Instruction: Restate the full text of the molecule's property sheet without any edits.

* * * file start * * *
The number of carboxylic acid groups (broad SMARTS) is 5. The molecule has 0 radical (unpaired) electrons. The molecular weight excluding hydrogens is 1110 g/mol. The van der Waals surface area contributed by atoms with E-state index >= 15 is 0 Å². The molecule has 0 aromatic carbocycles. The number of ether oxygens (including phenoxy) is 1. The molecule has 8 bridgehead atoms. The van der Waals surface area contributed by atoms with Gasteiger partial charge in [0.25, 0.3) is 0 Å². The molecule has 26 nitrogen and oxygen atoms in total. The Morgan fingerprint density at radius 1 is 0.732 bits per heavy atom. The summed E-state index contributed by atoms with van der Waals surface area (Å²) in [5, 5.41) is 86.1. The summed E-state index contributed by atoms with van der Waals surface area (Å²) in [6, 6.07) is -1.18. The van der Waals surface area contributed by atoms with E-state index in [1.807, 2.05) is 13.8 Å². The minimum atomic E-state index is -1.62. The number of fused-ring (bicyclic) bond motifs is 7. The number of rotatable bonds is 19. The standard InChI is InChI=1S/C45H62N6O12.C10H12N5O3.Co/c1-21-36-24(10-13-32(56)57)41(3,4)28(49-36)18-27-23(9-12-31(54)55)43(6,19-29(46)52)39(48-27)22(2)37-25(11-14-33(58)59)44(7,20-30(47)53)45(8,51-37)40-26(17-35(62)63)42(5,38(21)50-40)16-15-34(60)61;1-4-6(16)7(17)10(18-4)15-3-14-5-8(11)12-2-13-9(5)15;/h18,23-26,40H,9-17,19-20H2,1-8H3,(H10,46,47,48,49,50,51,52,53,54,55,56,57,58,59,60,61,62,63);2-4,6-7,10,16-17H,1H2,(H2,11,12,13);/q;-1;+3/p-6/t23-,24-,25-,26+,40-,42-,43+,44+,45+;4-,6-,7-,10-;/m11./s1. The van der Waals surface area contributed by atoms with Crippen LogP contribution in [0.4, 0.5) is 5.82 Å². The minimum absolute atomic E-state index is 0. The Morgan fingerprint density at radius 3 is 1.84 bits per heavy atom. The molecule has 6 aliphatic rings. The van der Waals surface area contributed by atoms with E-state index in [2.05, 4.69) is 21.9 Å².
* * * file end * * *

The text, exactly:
The number of carboxylic acid groups (broad SMARTS) is 5. The molecule has 0 radical (unpaired) electrons. The molecular weight excluding hydrogens is 1110 g/mol. The van der Waals surface area contributed by atoms with E-state index >= 15 is 0 Å². The molecule has 0 aromatic carbocycles. The number of ether oxygens (including phenoxy) is 1. The molecule has 8 bridgehead atoms. The van der Waals surface area contributed by atoms with Gasteiger partial charge in [0.25, 0.3) is 0 Å². The molecule has 26 nitrogen and oxygen atoms in total. The Morgan fingerprint density at radius 1 is 0.732 bits per heavy atom. The summed E-state index contributed by atoms with van der Waals surface area (Å²) in [5, 5.41) is 86.1. The summed E-state index contributed by atoms with van der Waals surface area (Å²) in [6, 6.07) is -1.18. The van der Waals surface area contributed by atoms with E-state index in [1.807, 2.05) is 13.8 Å². The minimum atomic E-state index is -1.62. The number of fused-ring (bicyclic) bond motifs is 7. The number of rotatable bonds is 19. The standard InChI is InChI=1S/C45H62N6O12.C10H12N5O3.Co/c1-21-36-24(10-13-32(56)57)41(3,4)28(49-36)18-27-23(9-12-31(54)55)43(6,19-29(46)52)39(48-27)22(2)37-25(11-14-33(58)59)44(7,20-30(47)53)45(8,51-37)40-26(17-35(62)63)42(5,38(21)50-40)16-15-34(60)61;1-4-6(16)7(17)10(18-4)15-3-14-5-8(11)12-2-13-9(5)15;/h18,23-26,40H,9-17,19-20H2,1-8H3,(H10,46,47,48,49,50,51,52,53,54,55,56,57,58,59,60,61,62,63);2-4,6-7,10,16-17H,1H2,(H2,11,12,13);/q;-1;+3/p-6/t23-,24-,25-,26+,40-,42-,43+,44+,45+;4-,6-,7-,10-;/m11./s1. The van der Waals surface area contributed by atoms with Crippen LogP contribution in [0.4, 0.5) is 5.82 Å². The minimum absolute atomic E-state index is 0. The Morgan fingerprint density at radius 3 is 1.84 bits per heavy atom. The molecule has 6 aliphatic rings. The van der Waals surface area contributed by atoms with E-state index in [2.05, 4.69) is 21.9 Å².